Tech Trends Archives

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selling serverless architecturesI hadn’t heard of serverless computing until I saw this post by storage maven Greg Schulz. Put simply, “serverless” reduces the need for conventional servers by off-loading functions such as authentication onto other systems, such as those in the cloud.

Even though he’s deeply technical, Greg cuts through the hype and provides a great road map for differentiating a technical solution by describing it clearly and focusing on the value your solution provides.  This is reprinted by kind permission of Greg’s Server and Storage IO Blog where you can find the full version with illustrations.

By Greg Schulz

A few years ago a popular industry buzzword term theme included server less and hardware less.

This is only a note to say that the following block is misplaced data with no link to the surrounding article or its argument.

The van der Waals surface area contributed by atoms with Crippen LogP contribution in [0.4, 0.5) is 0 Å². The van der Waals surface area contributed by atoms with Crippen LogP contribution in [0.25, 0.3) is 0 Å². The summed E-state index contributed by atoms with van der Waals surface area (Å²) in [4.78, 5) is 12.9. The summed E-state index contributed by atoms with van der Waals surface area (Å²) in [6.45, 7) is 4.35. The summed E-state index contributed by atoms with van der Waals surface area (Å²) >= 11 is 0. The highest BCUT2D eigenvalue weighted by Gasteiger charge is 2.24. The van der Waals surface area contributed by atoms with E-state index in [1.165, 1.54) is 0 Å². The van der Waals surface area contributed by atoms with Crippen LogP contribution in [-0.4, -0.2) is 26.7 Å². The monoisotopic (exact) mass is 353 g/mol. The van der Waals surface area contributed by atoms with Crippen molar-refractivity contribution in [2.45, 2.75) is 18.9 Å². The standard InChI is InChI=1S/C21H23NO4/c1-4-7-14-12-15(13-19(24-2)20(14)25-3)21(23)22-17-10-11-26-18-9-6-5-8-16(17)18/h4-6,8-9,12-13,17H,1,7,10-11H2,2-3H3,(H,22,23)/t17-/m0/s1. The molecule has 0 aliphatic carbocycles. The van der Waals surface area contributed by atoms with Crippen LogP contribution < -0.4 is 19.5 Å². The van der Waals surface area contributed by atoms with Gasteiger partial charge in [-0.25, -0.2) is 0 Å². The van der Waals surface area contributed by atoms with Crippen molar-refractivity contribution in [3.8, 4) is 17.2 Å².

It turns out, serverless BS (SLBS) and hardware less are still trendy, and while some might view the cloud or software-defined data center (SDDC) virtualization, or IoT folks as the culprits, it is more widespread with plenty of bandwagon riders. SLBS can span from IoT to mobile, VDI and workspace clients (zero or similar), workstations, server, storage, networks. To me what’s ironic is that many purveyors of of SLBS also like to talk about hardware.

What’s the issue with SLBS?

Simple, on the one hand, there is no such thing as software that does not need hardware somewhere in the stack. Second, many purveyors of SLBS are solutions that in the past would have been called shrink-wrap. Thirdly IMHO SLBS tends to take away from the real benefit or story of some solutions that can also prompt questions or thoughts of if there are other FUD (fear uncertainty doubt) or MUD (marketing uncertainty doubt). Dare to be different, give some context about what your server less means as opposed to being lumped in with other SLBS followers.

Data Infrastructures (hardware, software, services, servers, storage, I/O and networks)

Moving beyond SLBS